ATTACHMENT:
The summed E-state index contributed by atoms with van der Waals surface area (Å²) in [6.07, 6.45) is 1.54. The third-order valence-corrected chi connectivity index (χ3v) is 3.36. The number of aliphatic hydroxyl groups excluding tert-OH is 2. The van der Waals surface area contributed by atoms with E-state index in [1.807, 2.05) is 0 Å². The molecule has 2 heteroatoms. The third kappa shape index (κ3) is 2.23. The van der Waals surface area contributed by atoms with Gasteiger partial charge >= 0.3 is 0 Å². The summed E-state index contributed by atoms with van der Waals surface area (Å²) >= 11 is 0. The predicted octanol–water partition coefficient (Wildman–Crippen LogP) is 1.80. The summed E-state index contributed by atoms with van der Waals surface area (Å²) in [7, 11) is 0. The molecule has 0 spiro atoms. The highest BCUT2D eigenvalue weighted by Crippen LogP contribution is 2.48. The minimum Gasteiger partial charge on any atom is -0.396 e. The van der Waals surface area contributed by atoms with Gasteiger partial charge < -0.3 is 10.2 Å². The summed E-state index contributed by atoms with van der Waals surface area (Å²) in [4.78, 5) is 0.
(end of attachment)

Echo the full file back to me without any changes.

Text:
The summed E-state index contributed by atoms with van der Waals surface area (Å²) in [6.07, 6.45) is 1.54. The third-order valence-corrected chi connectivity index (χ3v) is 3.36. The number of aliphatic hydroxyl groups excluding tert-OH is 2. The van der Waals surface area contributed by atoms with E-state index in [1.807, 2.05) is 0 Å². The molecule has 2 heteroatoms. The third kappa shape index (κ3) is 2.23. The van der Waals surface area contributed by atoms with Gasteiger partial charge >= 0.3 is 0 Å². The summed E-state index contributed by atoms with van der Waals surface area (Å²) >= 11 is 0. The predicted octanol–water partition coefficient (Wildman–Crippen LogP) is 1.80. The summed E-state index contributed by atoms with van der Waals surface area (Å²) in [7, 11) is 0. The molecule has 0 spiro atoms. The highest BCUT2D eigenvalue weighted by Crippen LogP contribution is 2.48. The minimum Gasteiger partial charge on any atom is -0.396 e. The van der Waals surface area contributed by atoms with Gasteiger partial charge < -0.3 is 10.2 Å². The summed E-state index contributed by atoms with van der Waals surface area (Å²) in [4.78, 5) is 0.